Sunday, December 18, 2011

Musings on the Importance of Family

So, my hopes and plans to go to Pirates Fest dashed by my husband's exhaustion, I find myself with a rare quiet moment.  Marissa downstairs asleep, Greg upstairs asleep, I sat down in the sun room to watch the last of the snow dance around the air as the sun chased the last flakes away and began working on dispelling those bold enough to try and stick around.  Finally, albeit very briefly, I can look outside my window and see wintry white in the trees and on the rooftops.  I better enjoy it while I can, as the temperatures climb back to balmy mid-40's with a chance of rain, and it seriously looks like my hopes for my first white Christmas since I was in my teens may be fading.  Of course, on the other hand, it is a lot easier to drive around when it is like this than when the roads and bridges are covered in snow and ice, so I won't whine too badly.  On the other, other hand, I don't drive around too much as it is, which is why I was looking forward to going to a mid-winter event about a summer sport put on by a team who hasn't had a winning season in two decades (I mean, why else would I?!).  It was somewhere that was not here.  I may love my little cottage, but the walls can tend to close in on you when you spend as much time inside of them as I do.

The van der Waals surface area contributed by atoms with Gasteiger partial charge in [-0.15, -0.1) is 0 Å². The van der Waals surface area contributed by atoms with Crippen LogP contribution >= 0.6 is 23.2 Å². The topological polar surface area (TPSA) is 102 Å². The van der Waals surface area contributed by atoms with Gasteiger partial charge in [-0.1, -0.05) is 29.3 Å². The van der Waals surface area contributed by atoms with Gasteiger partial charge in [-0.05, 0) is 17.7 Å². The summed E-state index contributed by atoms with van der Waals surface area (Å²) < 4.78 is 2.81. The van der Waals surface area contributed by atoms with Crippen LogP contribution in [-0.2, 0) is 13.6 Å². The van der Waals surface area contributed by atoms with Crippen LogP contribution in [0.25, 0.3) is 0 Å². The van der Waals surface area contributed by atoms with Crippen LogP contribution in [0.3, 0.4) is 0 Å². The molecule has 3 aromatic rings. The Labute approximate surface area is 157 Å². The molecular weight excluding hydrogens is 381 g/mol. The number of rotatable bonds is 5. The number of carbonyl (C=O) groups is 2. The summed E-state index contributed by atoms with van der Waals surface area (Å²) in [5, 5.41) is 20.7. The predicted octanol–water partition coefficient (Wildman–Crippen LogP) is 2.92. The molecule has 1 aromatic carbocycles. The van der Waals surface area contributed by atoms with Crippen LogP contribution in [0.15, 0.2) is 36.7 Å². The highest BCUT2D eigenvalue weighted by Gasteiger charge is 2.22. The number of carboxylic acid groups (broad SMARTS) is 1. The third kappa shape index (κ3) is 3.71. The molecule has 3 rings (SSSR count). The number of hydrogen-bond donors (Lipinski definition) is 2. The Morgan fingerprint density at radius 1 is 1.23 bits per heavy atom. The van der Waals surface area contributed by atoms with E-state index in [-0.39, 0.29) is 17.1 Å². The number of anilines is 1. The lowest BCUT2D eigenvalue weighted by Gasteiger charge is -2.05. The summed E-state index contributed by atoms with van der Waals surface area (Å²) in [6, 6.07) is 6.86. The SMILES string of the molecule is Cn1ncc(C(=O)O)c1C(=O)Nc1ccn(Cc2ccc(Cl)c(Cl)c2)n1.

However, as far as that goes, I've actually had a fairly adventurous weekend.  Greg and I went down to Washington, PA. on Friday to my cousin's Christmas party.  It was a lovely time.  I like her home no matter the season, but it was resplendent in its holiday attire, and she had a full dinner - which I didn't expect - that was beyond excellent.  But, more than that, the party was populated by good people.  A mixture of relatives, some friends of hers dating all the way back to her school days, neighbors, ladies from her book club and co-workers.  Some I knew, some I didn't, but it was a mellow, easy time and conversation ran freely.  But, what you notice in the threads of the conversation, as I have observed in the past, is the sharing of memories and experiences.  There are always funny stories to tell because, let's just face it, in a family with such strong personalities, those personalities will generate some tales.  Gradually I thread together pieces of my mother's life that I never knew - some because she didn't want me to (and I realize more and more how editorialized what she did share actually was), and some because she just never thought to share it - she wouldn't have seen the humor in it that the rest of us do.   And that makes me so sad that I could not get her back here to share her last days with this family around her.   These are good people and they all love one another.  They loved her.  And I didn't really appreciate the full extent of those statements until I moved here and began to see them more.